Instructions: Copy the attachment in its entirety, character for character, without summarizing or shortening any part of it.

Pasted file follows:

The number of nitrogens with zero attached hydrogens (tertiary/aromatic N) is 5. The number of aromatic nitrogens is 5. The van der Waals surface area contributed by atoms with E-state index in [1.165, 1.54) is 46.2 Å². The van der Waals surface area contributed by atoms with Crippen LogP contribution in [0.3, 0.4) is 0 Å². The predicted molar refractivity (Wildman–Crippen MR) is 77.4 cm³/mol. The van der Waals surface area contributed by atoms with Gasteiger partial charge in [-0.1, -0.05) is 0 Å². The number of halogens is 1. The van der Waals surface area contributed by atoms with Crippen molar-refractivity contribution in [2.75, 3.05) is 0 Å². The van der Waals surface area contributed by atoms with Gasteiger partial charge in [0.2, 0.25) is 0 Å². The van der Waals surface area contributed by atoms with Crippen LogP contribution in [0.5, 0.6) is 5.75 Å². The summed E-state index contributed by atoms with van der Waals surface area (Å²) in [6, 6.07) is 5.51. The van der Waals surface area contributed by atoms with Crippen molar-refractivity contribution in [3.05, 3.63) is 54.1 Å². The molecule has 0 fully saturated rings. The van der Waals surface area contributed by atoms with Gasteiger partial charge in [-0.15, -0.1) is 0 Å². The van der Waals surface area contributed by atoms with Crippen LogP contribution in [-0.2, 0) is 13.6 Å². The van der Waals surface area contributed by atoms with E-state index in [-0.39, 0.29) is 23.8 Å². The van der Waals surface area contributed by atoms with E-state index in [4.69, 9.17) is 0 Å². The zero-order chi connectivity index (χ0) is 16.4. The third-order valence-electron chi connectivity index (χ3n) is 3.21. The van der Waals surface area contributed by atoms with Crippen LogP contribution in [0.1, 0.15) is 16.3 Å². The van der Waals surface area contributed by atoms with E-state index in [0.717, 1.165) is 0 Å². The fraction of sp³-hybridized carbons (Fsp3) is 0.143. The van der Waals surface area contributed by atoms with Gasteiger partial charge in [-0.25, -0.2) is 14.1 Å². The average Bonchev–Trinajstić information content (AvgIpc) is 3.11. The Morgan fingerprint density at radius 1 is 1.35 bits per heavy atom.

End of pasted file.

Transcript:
The number of nitrogens with zero attached hydrogens (tertiary/aromatic N) is 5. The number of aromatic nitrogens is 5. The van der Waals surface area contributed by atoms with E-state index in [1.165, 1.54) is 46.2 Å². The van der Waals surface area contributed by atoms with Crippen LogP contribution in [0.3, 0.4) is 0 Å². The predicted molar refractivity (Wildman–Crippen MR) is 77.4 cm³/mol. The van der Waals surface area contributed by atoms with Gasteiger partial charge in [-0.1, -0.05) is 0 Å². The number of halogens is 1. The van der Waals surface area contributed by atoms with Crippen molar-refractivity contribution in [2.75, 3.05) is 0 Å². The van der Waals surface area contributed by atoms with Gasteiger partial charge in [0.2, 0.25) is 0 Å². The van der Waals surface area contributed by atoms with Crippen LogP contribution in [0.5, 0.6) is 5.75 Å². The summed E-state index contributed by atoms with van der Waals surface area (Å²) in [6, 6.07) is 5.51. The van der Waals surface area contributed by atoms with Crippen molar-refractivity contribution in [3.05, 3.63) is 54.1 Å². The molecule has 0 fully saturated rings. The van der Waals surface area contributed by atoms with Gasteiger partial charge in [-0.15, -0.1) is 0 Å². The van der Waals surface area contributed by atoms with Crippen LogP contribution in [-0.2, 0) is 13.6 Å². The van der Waals surface area contributed by atoms with E-state index in [-0.39, 0.29) is 23.8 Å². The van der Waals surface area contributed by atoms with E-state index in [4.69, 9.17) is 0 Å². The zero-order chi connectivity index (χ0) is 16.4. The third-order valence-electron chi connectivity index (χ3n) is 3.21. The van der Waals surface area contributed by atoms with Crippen LogP contribution in [0.1, 0.15) is 16.3 Å². The van der Waals surface area contributed by atoms with E-state index in [0.717, 1.165) is 0 Å². The fraction of sp³-hybridized carbons (Fsp3) is 0.143. The van der Waals surface area contributed by atoms with Gasteiger partial charge in [-0.25, -0.2) is 14.1 Å². The average Bonchev–Trinajstić information content (AvgIpc) is 3.11. The Morgan fingerprint density at radius 1 is 1.35 bits per heavy atom.